George A. Wood

  • This book deals with the History of the Discovery of Australia.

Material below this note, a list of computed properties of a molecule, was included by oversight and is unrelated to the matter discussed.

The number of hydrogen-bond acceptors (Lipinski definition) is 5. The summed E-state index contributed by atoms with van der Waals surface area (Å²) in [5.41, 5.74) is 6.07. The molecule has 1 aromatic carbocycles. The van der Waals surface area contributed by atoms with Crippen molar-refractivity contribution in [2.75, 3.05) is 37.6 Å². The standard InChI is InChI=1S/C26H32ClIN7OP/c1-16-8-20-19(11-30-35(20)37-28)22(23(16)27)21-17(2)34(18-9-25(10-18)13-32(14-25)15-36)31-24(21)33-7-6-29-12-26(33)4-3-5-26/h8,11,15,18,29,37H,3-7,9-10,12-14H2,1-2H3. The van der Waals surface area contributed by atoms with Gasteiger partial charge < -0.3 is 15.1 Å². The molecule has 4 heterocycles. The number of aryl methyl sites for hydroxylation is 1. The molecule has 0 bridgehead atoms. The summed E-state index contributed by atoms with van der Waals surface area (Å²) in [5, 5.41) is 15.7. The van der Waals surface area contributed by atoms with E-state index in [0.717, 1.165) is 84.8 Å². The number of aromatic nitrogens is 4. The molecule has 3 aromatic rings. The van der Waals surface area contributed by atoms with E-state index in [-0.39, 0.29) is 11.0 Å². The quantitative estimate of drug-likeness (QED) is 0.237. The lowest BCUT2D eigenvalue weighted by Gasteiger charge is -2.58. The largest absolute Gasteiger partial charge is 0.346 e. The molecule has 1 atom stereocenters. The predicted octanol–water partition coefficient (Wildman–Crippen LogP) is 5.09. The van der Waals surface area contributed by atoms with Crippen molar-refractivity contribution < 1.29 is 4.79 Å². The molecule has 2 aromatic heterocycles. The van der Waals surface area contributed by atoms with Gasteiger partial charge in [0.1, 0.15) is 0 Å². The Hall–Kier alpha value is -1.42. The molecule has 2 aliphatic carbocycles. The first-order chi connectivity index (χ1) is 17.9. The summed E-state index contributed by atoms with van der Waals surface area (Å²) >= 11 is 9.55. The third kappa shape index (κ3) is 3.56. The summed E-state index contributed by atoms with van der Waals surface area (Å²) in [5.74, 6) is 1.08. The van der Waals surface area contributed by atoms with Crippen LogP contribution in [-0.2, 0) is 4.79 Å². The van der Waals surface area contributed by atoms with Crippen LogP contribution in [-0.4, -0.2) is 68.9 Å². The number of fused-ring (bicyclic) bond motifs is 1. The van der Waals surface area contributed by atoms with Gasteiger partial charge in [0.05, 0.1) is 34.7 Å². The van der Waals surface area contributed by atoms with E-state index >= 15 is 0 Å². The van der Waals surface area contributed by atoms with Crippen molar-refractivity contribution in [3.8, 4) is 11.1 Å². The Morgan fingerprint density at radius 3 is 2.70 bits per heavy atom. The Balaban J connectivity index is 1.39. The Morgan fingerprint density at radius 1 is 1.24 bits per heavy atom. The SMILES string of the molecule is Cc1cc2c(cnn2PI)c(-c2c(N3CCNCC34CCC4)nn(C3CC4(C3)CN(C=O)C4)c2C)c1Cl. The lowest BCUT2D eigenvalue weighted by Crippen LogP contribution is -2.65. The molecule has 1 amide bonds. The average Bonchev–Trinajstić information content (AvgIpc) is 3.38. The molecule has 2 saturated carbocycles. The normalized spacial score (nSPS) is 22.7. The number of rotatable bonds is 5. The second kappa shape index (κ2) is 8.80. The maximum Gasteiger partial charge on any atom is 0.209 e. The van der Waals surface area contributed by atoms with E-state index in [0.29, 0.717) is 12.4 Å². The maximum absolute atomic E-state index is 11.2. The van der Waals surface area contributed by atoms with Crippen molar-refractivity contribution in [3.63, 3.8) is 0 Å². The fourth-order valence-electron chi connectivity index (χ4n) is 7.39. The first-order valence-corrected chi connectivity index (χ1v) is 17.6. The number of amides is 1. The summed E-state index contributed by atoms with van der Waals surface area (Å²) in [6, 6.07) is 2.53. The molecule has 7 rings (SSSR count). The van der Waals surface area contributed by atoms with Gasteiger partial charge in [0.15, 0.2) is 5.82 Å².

"The world was old before Australia was wrested by navigators from her primal gloom and obscurity. Throughout the long roll of centuries of ancient greatness the oceans were unexplored. Their refluent, rippling, glassy vastnesses were even more impenetrable than the densest forest thicket. The Christian era was well advanced when men were bold enough to seek to fathom their mysteries. The ancients believed their little world contained the whole habitable globe. A little knowledge of the laws of the universe made them fear bottomless precipices which bounded the earth, and, therefore, they cared not to go out to the rising sun and over to the twilight. A few were curious, and their prophetic verse, picturing great distant continents, we still possess. Until the end of the fifteenth century, maritime adventure was confined to the seas between and round the known parts of the continents, Great Britain and the islands south of Japan and China. In previous centuries travellers had gone through Asia to India and China, and learnt that Timor and the Molacca Islands, north-west of Australia, were centres of Eastern trade. In their dahows and junks the Easteners constantly visited these islands, and gained from them what wealth they could. Marco Polo, a famous Venetian traveller of the thirteenth century, had many remarkable adventures in China, Japan, Sumatra, Java, and Ceylon, and his accounts of new races astonished beyond measure those who read them. Nothing was known of an ocean route to these beautiful regions....The sixteenth century was allowed to wane and die without any navigator being known to specially visit Australia. It is quite possible that vessels had been wrecked during storms on her rocky boundaries, but if so, the passengers with the ships were overwhelmed by the ocean waves. It was, however, early in the seventeenth century that the first detailed discovery was made. The natives of the East Indies had meanwhile become familiar with Portuguese, Dutch, and Spaniards alike, but the pristine silence of southern oceans was often rudely broken by the cries of conflicting ships' companies. The Spaniards and the Portuguese were in deadly enmity and slaughtered each other with impunity. Nor was that all. For much more than a century the East Indies supplied a hunting ground for bloodthirsty Europeans, who constantly preyed upon the weaker and ignorant natives. In their greed for wealth, and in their brute love for slaughter, they thought nothing of devastating towns and murdering the inhabitants. Privateers and buccaneers roved the southern seas, and Englishmen were not backward in the deadly game then carried on. But while this was proceeding, navigators of the same noble caste as Columbus were making their useful voyages, and taking back to Europe astounding news of divers rich great countries. Portuguese, Spanish, Dutch, French, and English all deserve honour for their services to navigation in the Southern Hemisphere, and especially, so far as Australia is concerned, the Dutch and English. It is remarkable that more wrecks did not occur while they were prosecuting their adventurous search, for knowing nothing of the Australian coast, nor of the gales which periodically blow so strongly, there was the possibility of their at any moment sinking to the bottom of the ocean. So far away from their homes, and trusting their lives to comparatively fragile vessels they had much to chance. But they were cautious men, possessing qualities which fitted them for almost any position a community can offer; and those of their journals which are extant prove that they possessed no mediocre literary ability. And with all their caution they were remarkably courageous, and permeated with an intense love of adventure..."